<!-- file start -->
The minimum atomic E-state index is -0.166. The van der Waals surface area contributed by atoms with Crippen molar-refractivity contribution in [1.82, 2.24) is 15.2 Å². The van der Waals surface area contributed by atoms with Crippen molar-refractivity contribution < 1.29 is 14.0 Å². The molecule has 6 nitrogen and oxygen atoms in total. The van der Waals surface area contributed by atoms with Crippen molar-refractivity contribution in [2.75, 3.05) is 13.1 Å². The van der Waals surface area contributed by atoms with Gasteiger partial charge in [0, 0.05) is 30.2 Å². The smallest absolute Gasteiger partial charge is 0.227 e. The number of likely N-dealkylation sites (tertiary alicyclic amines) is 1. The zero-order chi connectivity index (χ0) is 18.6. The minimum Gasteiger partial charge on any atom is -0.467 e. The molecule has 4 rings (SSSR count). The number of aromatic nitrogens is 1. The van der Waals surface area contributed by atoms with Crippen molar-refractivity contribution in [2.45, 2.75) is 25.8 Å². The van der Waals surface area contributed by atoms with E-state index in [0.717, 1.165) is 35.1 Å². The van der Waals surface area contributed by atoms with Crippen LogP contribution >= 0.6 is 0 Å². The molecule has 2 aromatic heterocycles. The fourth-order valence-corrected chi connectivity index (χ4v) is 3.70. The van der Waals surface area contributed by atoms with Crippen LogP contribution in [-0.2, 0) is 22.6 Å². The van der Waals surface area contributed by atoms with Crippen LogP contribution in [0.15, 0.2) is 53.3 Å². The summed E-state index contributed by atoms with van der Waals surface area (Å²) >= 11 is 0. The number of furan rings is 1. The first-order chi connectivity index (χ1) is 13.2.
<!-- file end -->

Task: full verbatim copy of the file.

The minimum atomic E-state index is -0.166. The van der Waals surface area contributed by atoms with Crippen molar-refractivity contribution in [1.82, 2.24) is 15.2 Å². The van der Waals surface area contributed by atoms with Crippen molar-refractivity contribution < 1.29 is 14.0 Å². The molecule has 6 nitrogen and oxygen atoms in total. The van der Waals surface area contributed by atoms with Crippen molar-refractivity contribution in [2.75, 3.05) is 13.1 Å². The van der Waals surface area contributed by atoms with Gasteiger partial charge in [0, 0.05) is 30.2 Å². The smallest absolute Gasteiger partial charge is 0.227 e. The number of likely N-dealkylation sites (tertiary alicyclic amines) is 1. The zero-order chi connectivity index (χ0) is 18.6. The minimum Gasteiger partial charge on any atom is -0.467 e. The molecule has 4 rings (SSSR count). The number of aromatic nitrogens is 1. The van der Waals surface area contributed by atoms with Crippen molar-refractivity contribution in [2.45, 2.75) is 25.8 Å². The van der Waals surface area contributed by atoms with E-state index in [0.717, 1.165) is 35.1 Å². The van der Waals surface area contributed by atoms with Crippen LogP contribution >= 0.6 is 0 Å². The molecule has 2 aromatic heterocycles. The fourth-order valence-corrected chi connectivity index (χ4v) is 3.70. The van der Waals surface area contributed by atoms with Crippen LogP contribution in [-0.2, 0) is 22.6 Å². The van der Waals surface area contributed by atoms with Crippen LogP contribution in [0.15, 0.2) is 53.3 Å². The summed E-state index contributed by atoms with van der Waals surface area (Å²) >= 11 is 0. The number of furan rings is 1. The first-order chi connectivity index (χ1) is 13.2.